Exercise is an effective coping method for stress, anxiety and depression, and healthy exercisers harness these powers for good. Some of us need an extra push to get off the couch, or some reining in once in a while. For others, finding the balance between too much and too little physical activity comes easily. Below are a few things these people do differently.
People with a healthy relationship to exercise know the difference between a good burn and true pain. "You hear so much about the whole 'no pain, no gain' attitude," says Cohn. "I think we really have to redefine what pain is." Yes, you want to feel like you worked hard, you want some fatigue, you might even relish your second-day soreness. But feeling discomfort in joints, or feeling so exhausted you just want to drop at the end of the day is not normal, says Cohn. Pain can be serious, and pushing through could cause worse injury. People with a healthy relationship to exercise know when to say when.
They take rest days. And when they are in pain or are exhausted, they know it's time to skip a sweat session. "It's the same as that chocolate cake," says Cohn. "It's delicious, you want to have another piece, but you know it's not good for you, and you need to stop eating now." No matter how much you love working out, there is such a thing as too much exercise, and the people with the healthiest relationships to exercise enjoy their off days. Carter recommends taking at least one a week.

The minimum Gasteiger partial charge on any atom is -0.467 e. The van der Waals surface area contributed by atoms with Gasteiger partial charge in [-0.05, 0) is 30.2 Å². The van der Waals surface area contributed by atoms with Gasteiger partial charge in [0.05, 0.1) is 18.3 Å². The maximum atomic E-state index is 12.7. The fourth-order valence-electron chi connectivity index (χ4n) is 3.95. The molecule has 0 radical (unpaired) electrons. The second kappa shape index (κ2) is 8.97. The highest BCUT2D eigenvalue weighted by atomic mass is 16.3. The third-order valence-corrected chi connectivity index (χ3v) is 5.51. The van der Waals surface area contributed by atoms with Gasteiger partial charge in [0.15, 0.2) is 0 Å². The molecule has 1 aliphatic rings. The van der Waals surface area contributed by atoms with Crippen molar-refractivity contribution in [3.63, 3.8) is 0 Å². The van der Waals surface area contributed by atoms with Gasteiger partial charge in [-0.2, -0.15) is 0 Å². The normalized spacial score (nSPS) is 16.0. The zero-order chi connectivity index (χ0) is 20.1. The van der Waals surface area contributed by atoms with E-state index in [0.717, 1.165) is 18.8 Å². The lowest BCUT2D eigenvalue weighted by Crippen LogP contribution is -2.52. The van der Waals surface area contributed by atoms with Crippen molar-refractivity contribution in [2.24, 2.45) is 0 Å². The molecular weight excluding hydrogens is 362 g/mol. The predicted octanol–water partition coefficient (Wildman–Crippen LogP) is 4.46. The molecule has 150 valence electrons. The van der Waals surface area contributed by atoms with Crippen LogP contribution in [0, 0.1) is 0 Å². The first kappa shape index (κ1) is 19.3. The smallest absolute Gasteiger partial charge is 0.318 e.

They don't exercise to eat, they eat to exercise. Exercising purely to "influence weight or shape", says Carter, can be a slippery slope into obsession and disorder. For a healthy athlete or exerciser, food is fuel, not the enemy. Our bodies require a bare minimum amount of calories simply to survive, and we need to provide extra energy for physical activity. Rather than exercising "to allow themselves to eat," says Carter, people with a healthy relationship to exercise eat to allow themselves to exercise. Eating whatever you want just because you exercised today doesn't cut it either, even if you just want to maintain weight, she says. Of course we'd never say the occasional brownie was completely off limits, but "'occasional' doesn't mean every dinner warrants a dessert!" Carter says.
They can go with the flow. Many experts recommend scheduling exercise into your day like you would any other appointment to help you stick with your fitness plan. But there also needs to be some flexibility in the scheduling. Even walking just a few more steps a day -- whether it’s by taking the stairs instead of the elevator or commuting by foot -- is still physical, and can help ease anxiety over skipping a sweat session.
They Mix things up. "Doing the elliptical every day at the same intensity level is just a repetitive motion," says Cohn, not one you're going to see huge results from. People with the healthiest relationships to exercise balance their workout routines with a mixture of activities, whether that's high and low impact, cardio and strength training, or arm days and leg days, she says. And it doesn't require pricey sessions with a personal trainer or a degree in exercise science to add a little more balance to your regular routine, she says. Simply reading the directions on a machine at the gym you've never tried before, for example, can be surprisingly helpful, she says.
This article was originally written by Sarah Klein. We shared this with you because we want to help you balance life and fitness.